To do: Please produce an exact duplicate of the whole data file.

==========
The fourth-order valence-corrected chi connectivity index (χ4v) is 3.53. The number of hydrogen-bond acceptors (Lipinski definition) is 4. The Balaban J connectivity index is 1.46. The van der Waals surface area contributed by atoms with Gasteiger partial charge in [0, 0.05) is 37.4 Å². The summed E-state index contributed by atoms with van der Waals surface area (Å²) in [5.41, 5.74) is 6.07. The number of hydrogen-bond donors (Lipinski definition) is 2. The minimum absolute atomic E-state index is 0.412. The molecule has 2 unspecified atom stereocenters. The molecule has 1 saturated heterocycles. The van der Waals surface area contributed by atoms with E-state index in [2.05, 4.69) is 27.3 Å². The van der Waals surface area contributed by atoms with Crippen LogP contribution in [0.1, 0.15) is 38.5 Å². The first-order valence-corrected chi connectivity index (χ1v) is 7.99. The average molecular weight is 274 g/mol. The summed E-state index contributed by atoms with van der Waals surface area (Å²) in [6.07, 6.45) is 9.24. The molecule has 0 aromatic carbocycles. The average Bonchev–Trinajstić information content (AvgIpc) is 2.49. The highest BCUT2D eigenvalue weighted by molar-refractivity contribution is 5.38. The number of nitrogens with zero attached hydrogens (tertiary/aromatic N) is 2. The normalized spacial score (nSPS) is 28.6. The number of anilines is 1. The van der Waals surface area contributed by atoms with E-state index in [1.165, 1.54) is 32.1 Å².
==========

The fourth-order valence-corrected chi connectivity index (χ4v) is 3.53. The number of hydrogen-bond acceptors (Lipinski definition) is 4. The Balaban J connectivity index is 1.46. The van der Waals surface area contributed by atoms with Gasteiger partial charge in [0, 0.05) is 37.4 Å². The summed E-state index contributed by atoms with van der Waals surface area (Å²) in [5.41, 5.74) is 6.07. The number of hydrogen-bond donors (Lipinski definition) is 2. The minimum absolute atomic E-state index is 0.412. The molecule has 2 unspecified atom stereocenters. The molecule has 1 saturated heterocycles. The van der Waals surface area contributed by atoms with E-state index in [2.05, 4.69) is 27.3 Å². The van der Waals surface area contributed by atoms with Crippen LogP contribution in [0.1, 0.15) is 38.5 Å². The first-order valence-corrected chi connectivity index (χ1v) is 7.99. The average molecular weight is 274 g/mol. The summed E-state index contributed by atoms with van der Waals surface area (Å²) in [6.07, 6.45) is 9.24. The molecule has 0 aromatic carbocycles. The average Bonchev–Trinajstić information content (AvgIpc) is 2.49. The highest BCUT2D eigenvalue weighted by molar-refractivity contribution is 5.38. The number of nitrogens with zero attached hydrogens (tertiary/aromatic N) is 2. The normalized spacial score (nSPS) is 28.6. The number of anilines is 1. The van der Waals surface area contributed by atoms with E-state index in [1.165, 1.54) is 32.1 Å².